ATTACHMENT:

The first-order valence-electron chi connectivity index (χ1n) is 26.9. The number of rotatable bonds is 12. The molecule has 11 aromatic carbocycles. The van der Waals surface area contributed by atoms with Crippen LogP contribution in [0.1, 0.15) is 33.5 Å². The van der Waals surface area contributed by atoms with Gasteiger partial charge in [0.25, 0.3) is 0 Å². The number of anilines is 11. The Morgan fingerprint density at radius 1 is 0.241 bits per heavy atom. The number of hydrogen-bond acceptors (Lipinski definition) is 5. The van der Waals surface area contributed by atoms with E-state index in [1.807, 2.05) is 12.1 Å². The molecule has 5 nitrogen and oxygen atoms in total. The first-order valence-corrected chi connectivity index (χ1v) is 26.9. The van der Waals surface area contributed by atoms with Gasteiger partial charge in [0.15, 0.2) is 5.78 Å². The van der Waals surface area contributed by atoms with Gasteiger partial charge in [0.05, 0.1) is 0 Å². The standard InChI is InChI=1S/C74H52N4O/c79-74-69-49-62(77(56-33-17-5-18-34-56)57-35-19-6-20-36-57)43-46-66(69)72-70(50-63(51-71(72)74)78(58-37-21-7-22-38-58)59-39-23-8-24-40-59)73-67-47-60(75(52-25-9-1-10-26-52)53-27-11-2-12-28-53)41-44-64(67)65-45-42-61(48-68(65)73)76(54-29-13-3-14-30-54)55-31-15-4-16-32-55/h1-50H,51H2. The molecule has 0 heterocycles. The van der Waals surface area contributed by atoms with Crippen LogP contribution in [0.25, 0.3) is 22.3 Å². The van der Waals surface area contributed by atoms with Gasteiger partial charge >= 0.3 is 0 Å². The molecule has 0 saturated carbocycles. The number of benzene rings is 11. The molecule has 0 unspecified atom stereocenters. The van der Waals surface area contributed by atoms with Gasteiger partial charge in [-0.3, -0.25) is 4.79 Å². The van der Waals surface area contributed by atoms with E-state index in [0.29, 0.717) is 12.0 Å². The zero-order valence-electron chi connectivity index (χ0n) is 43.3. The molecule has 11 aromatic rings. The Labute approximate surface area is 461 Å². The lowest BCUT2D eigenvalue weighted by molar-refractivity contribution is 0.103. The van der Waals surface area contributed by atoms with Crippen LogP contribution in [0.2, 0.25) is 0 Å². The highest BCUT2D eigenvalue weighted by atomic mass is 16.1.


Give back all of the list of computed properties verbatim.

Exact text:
The first-order valence-electron chi connectivity index (χ1n) is 26.9. The number of rotatable bonds is 12. The molecule has 11 aromatic carbocycles. The van der Waals surface area contributed by atoms with Crippen LogP contribution in [0.1, 0.15) is 33.5 Å². The van der Waals surface area contributed by atoms with Gasteiger partial charge in [0.25, 0.3) is 0 Å². The number of anilines is 11. The Morgan fingerprint density at radius 1 is 0.241 bits per heavy atom. The number of hydrogen-bond acceptors (Lipinski definition) is 5. The van der Waals surface area contributed by atoms with E-state index in [1.807, 2.05) is 12.1 Å². The molecule has 5 nitrogen and oxygen atoms in total. The first-order valence-corrected chi connectivity index (χ1v) is 26.9. The van der Waals surface area contributed by atoms with Gasteiger partial charge in [0.15, 0.2) is 5.78 Å². The van der Waals surface area contributed by atoms with Gasteiger partial charge in [0.05, 0.1) is 0 Å². The standard InChI is InChI=1S/C74H52N4O/c79-74-69-49-62(77(56-33-17-5-18-34-56)57-35-19-6-20-36-57)43-46-66(69)72-70(50-63(51-71(72)74)78(58-37-21-7-22-38-58)59-39-23-8-24-40-59)73-67-47-60(75(52-25-9-1-10-26-52)53-27-11-2-12-28-53)41-44-64(67)65-45-42-61(48-68(65)73)76(54-29-13-3-14-30-54)55-31-15-4-16-32-55/h1-50H,51H2. The molecule has 0 heterocycles. The van der Waals surface area contributed by atoms with Crippen LogP contribution in [0.25, 0.3) is 22.3 Å². The van der Waals surface area contributed by atoms with Gasteiger partial charge >= 0.3 is 0 Å². The molecule has 0 saturated carbocycles. The number of benzene rings is 11. The molecule has 0 unspecified atom stereocenters. The van der Waals surface area contributed by atoms with Gasteiger partial charge in [-0.3, -0.25) is 4.79 Å². The van der Waals surface area contributed by atoms with E-state index in [0.29, 0.717) is 12.0 Å². The zero-order valence-electron chi connectivity index (χ0n) is 43.3. The molecule has 11 aromatic rings. The Labute approximate surface area is 461 Å². The lowest BCUT2D eigenvalue weighted by molar-refractivity contribution is 0.103. The van der Waals surface area contributed by atoms with Crippen LogP contribution in [0.2, 0.25) is 0 Å². The highest BCUT2D eigenvalue weighted by atomic mass is 16.1.